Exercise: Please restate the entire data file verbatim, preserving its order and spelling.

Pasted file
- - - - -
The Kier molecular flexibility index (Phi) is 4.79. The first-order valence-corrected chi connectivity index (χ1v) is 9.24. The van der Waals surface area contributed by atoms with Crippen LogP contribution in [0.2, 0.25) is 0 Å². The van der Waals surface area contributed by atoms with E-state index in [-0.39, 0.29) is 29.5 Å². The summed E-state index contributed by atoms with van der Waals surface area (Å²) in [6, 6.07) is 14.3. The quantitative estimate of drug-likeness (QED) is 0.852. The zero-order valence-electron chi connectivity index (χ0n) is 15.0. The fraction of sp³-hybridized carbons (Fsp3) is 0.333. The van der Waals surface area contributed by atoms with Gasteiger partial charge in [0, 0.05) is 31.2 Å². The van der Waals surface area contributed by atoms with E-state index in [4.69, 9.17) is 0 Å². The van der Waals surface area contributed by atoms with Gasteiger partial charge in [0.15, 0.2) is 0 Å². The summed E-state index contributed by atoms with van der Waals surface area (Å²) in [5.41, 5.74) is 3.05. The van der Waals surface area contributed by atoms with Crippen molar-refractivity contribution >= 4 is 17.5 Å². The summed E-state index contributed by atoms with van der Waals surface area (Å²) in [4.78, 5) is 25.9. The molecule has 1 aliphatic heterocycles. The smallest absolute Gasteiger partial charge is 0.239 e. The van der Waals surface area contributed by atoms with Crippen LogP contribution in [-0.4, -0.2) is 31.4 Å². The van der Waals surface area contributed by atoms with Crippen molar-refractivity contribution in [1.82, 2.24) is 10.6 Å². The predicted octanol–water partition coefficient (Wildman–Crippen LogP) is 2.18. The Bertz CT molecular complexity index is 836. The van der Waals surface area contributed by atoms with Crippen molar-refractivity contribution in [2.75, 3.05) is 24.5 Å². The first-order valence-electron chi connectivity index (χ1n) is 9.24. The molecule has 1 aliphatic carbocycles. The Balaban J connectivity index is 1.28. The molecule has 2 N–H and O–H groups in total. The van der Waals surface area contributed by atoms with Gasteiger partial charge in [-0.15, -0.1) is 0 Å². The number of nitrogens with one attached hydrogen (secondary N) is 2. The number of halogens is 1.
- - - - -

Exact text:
The Kier molecular flexibility index (Phi) is 4.79. The first-order valence-corrected chi connectivity index (χ1v) is 9.24. The van der Waals surface area contributed by atoms with Crippen LogP contribution in [0.2, 0.25) is 0 Å². The van der Waals surface area contributed by atoms with E-state index in [-0.39, 0.29) is 29.5 Å². The summed E-state index contributed by atoms with van der Waals surface area (Å²) in [6, 6.07) is 14.3. The quantitative estimate of drug-likeness (QED) is 0.852. The zero-order valence-electron chi connectivity index (χ0n) is 15.0. The fraction of sp³-hybridized carbons (Fsp3) is 0.333. The van der Waals surface area contributed by atoms with Gasteiger partial charge in [0, 0.05) is 31.2 Å². The van der Waals surface area contributed by atoms with E-state index in [4.69, 9.17) is 0 Å². The van der Waals surface area contributed by atoms with Gasteiger partial charge in [0.15, 0.2) is 0 Å². The summed E-state index contributed by atoms with van der Waals surface area (Å²) in [5.41, 5.74) is 3.05. The van der Waals surface area contributed by atoms with Crippen molar-refractivity contribution >= 4 is 17.5 Å². The summed E-state index contributed by atoms with van der Waals surface area (Å²) in [4.78, 5) is 25.9. The molecule has 1 aliphatic heterocycles. The smallest absolute Gasteiger partial charge is 0.239 e. The van der Waals surface area contributed by atoms with Crippen LogP contribution in [-0.4, -0.2) is 31.4 Å². The van der Waals surface area contributed by atoms with Crippen molar-refractivity contribution in [1.82, 2.24) is 10.6 Å². The predicted octanol–water partition coefficient (Wildman–Crippen LogP) is 2.18. The Bertz CT molecular complexity index is 836. The van der Waals surface area contributed by atoms with Crippen molar-refractivity contribution in [2.75, 3.05) is 24.5 Å². The first-order valence-electron chi connectivity index (χ1n) is 9.24. The molecule has 1 aliphatic carbocycles. The Balaban J connectivity index is 1.28. The molecule has 2 N–H and O–H groups in total. The van der Waals surface area contributed by atoms with Gasteiger partial charge in [-0.15, -0.1) is 0 Å². The number of nitrogens with one attached hydrogen (secondary N) is 2. The number of halogens is 1.